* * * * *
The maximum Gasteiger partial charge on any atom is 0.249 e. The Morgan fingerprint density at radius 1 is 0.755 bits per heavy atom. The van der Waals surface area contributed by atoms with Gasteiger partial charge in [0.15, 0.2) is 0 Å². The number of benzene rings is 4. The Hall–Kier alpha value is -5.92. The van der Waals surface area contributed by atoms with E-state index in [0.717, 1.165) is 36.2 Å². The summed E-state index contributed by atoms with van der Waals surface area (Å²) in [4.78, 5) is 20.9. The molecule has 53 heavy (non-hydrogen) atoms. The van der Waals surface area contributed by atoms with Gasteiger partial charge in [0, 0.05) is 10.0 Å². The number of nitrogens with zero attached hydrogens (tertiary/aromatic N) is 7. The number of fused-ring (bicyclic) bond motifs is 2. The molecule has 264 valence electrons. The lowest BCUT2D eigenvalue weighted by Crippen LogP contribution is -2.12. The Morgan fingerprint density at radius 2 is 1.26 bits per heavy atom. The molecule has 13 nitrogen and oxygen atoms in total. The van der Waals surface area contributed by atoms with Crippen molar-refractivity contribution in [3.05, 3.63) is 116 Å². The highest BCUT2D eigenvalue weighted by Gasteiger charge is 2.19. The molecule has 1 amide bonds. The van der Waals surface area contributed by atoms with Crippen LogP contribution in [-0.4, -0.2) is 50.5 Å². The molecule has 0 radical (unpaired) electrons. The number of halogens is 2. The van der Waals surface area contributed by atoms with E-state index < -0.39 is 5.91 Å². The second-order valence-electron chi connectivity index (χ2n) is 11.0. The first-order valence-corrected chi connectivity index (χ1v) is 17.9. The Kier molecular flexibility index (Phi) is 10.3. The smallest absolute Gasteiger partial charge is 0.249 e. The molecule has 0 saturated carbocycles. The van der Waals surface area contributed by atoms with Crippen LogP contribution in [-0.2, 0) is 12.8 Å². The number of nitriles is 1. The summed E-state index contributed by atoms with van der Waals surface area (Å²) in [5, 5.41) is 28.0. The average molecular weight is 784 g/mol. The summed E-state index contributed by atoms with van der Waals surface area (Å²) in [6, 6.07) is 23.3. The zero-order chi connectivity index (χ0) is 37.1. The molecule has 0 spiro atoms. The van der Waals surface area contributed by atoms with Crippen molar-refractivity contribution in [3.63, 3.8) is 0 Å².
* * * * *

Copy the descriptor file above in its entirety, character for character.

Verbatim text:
The maximum Gasteiger partial charge on any atom is 0.249 e. The Morgan fingerprint density at radius 1 is 0.755 bits per heavy atom. The van der Waals surface area contributed by atoms with Gasteiger partial charge in [0.15, 0.2) is 0 Å². The number of benzene rings is 4. The Hall–Kier alpha value is -5.92. The van der Waals surface area contributed by atoms with E-state index in [0.717, 1.165) is 36.2 Å². The summed E-state index contributed by atoms with van der Waals surface area (Å²) in [4.78, 5) is 20.9. The molecule has 53 heavy (non-hydrogen) atoms. The van der Waals surface area contributed by atoms with Gasteiger partial charge in [0, 0.05) is 10.0 Å². The number of nitrogens with zero attached hydrogens (tertiary/aromatic N) is 7. The number of fused-ring (bicyclic) bond motifs is 2. The molecule has 264 valence electrons. The lowest BCUT2D eigenvalue weighted by Crippen LogP contribution is -2.12. The Morgan fingerprint density at radius 2 is 1.26 bits per heavy atom. The molecule has 13 nitrogen and oxygen atoms in total. The van der Waals surface area contributed by atoms with Crippen molar-refractivity contribution in [3.05, 3.63) is 116 Å². The highest BCUT2D eigenvalue weighted by Gasteiger charge is 2.19. The molecule has 1 amide bonds. The van der Waals surface area contributed by atoms with Crippen LogP contribution in [-0.4, -0.2) is 50.5 Å². The molecule has 0 radical (unpaired) electrons. The number of halogens is 2. The van der Waals surface area contributed by atoms with E-state index < -0.39 is 5.91 Å². The second-order valence-electron chi connectivity index (χ2n) is 11.0. The first-order valence-corrected chi connectivity index (χ1v) is 17.9. The Kier molecular flexibility index (Phi) is 10.3. The smallest absolute Gasteiger partial charge is 0.249 e. The molecule has 0 saturated carbocycles. The van der Waals surface area contributed by atoms with Crippen LogP contribution in [-0.2, 0) is 12.8 Å². The number of nitriles is 1. The summed E-state index contributed by atoms with van der Waals surface area (Å²) in [5, 5.41) is 28.0. The average molecular weight is 784 g/mol. The summed E-state index contributed by atoms with van der Waals surface area (Å²) in [6, 6.07) is 23.3. The zero-order chi connectivity index (χ0) is 37.1. The molecule has 0 spiro atoms. The van der Waals surface area contributed by atoms with Crippen molar-refractivity contribution in [3.63, 3.8) is 0 Å².